Friday, May 13, 2022

Natural isn’t a niche anymore – Medford News, Weather, Sports, Breaking News – Mail Tribune

It’s gotten easier to shop locally for natural, organic foods in recent years

Shoppers enter the Medford Food Co-op off of Riverside Avenue in Medford. [Jamie Lusch / Mail Tribune]

Fresh produce for sale at the Medford Food Co-op. [Jamie Lusch / Mail Tribune]

Fresh produce is for sale at the Medford Food Co-op. [Jamie Lusch / Mail Tribune]

A rarity in Jackson County a few decades ago, natural food stores have become a staple throughout the valley.

The Ashland Food Co-op led the way in 1971 when several local families started a food-buying club that evolved into the region’s only certified organic retailer.

After its first successful year, the store became a cooperative in 1972, and it celebrated its 50th anniversary this past Valentine’s Day.

“The idea started because a group of local families had a hard time sourcing whole organic foods,” said Tracy Kaiser, marketing and education manager for the Ashland Food Co-op.

If anything, the store has gotten more committed to organic and local foods in the intervening years.

Unlike other grocery stores that commingle organic and nonorganic produce, the Ashland co-op shuns this practice.

“When the sprayers come on, the water from nonorganic produce can contaminate organic produce,” Kaiser said.

Only rarely does the Ashland co-op offer nonorganic products in its produce section, and then only when a product is unavailable otherwise.The kitchen and bakery contain 90% organic products, though it’s difficult to source organic spices or items such as Tabasco.

To meet its qualifications as “local,” the store now considers 100 miles as its target rather than 200 miles in the past.

“It’s also about the carbon foot-print,” Kaiser said.The store has a couple of organic meat vendors, and the recent wildfires affected many of the vendors who supply the store, she said.

In the past, the Ashland co-op has explored moving to a bigger space in Ashland.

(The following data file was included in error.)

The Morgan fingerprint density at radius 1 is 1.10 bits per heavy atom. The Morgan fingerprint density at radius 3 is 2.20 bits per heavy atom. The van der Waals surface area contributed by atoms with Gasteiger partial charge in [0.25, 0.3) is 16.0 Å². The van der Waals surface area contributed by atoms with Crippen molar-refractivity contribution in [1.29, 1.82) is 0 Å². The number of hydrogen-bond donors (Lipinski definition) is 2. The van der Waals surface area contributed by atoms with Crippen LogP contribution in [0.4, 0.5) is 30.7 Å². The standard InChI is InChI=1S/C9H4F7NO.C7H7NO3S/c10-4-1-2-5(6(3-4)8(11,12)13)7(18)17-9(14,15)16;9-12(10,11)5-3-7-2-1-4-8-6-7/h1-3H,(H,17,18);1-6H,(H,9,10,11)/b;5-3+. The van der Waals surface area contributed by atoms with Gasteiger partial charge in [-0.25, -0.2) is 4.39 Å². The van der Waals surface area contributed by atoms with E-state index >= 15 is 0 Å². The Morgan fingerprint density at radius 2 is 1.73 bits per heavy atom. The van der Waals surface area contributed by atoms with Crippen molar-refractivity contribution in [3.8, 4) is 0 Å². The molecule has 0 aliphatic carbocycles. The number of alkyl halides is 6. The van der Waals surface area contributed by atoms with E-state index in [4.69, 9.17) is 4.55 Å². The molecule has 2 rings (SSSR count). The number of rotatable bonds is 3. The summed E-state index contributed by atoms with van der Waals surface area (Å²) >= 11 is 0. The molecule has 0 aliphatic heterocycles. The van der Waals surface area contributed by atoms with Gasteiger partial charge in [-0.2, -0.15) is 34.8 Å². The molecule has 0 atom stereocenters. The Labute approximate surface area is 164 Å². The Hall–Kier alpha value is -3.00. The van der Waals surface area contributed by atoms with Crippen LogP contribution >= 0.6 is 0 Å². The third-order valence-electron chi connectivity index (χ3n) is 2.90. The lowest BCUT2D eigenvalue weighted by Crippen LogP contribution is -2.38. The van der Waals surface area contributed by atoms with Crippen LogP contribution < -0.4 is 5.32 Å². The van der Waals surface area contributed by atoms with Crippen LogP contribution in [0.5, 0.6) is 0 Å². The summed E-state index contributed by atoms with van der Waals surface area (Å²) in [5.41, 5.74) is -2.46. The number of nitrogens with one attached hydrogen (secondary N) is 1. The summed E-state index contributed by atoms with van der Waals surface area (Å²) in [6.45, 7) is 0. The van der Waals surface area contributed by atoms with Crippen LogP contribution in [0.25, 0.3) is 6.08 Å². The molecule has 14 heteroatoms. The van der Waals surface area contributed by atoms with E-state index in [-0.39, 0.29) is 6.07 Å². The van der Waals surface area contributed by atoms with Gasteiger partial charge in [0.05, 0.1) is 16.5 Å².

Kaiser said the store is still looking at expanding within 30 miles of Ashland but remains committed to the city where it all started.Based upon the success and interest of the Ashland Food Co-op, a group of Medford residents started their own store.

The Medford Food Co-op opened in 2006, and the business has steadily grown to the point that supporters are considering expand-ing into a new space.

“What was once a niche market selling to a handful of people, it suddenly just exploded,” said Anne Carter, general manager of the Medford Food Co-op.

“We have been, for the last year and half, trying to find a way to get into a larger facility,” Carter said. The new location would offer a bigger selection and help keep up with Medford’s growth.In 2017, the Medford store expanded its kitchen to keep up with demand for food from the cafe.

The natural foods industry has gotten bigger since the two co-ops came on the scene. Now, Jackson County boasts two Market of Choice stores, a Natural Grocers, Cartwright’s Market came to town, and most grocery stores — notably Sherm’s Food 4 Less — have created natural products sections and added organic produce.

“By 2015 almost every single other grocery store had a complete organic section,” Carter said.

However, the labeling and mix of organic and nonorganic products can be confusing for many shoppers at more conventional grocery stores.

Also, throughout the country, small organic businesses have been bought out by larger corporations, Carter said.

The Medford Co-op continues its tradition of selling exclusively organic produce and organic meats. The Medford store strives to carry as many organic, local or sustain-able products as possible.

Local small businesses that produce food products in small batches are also highlighted.Carter said that in order to get a local designation, the food is limited to a 100-mile radius. Regional foods, particularly from the Willamette Valley, are also available.

The Medford co-op and the Ashland co-op both boast cafes and food offerings that strive to offer mostly organic and local.

Reach freelance writer Damian Mann at

Click here to read the 2022 edition of Our Valley.

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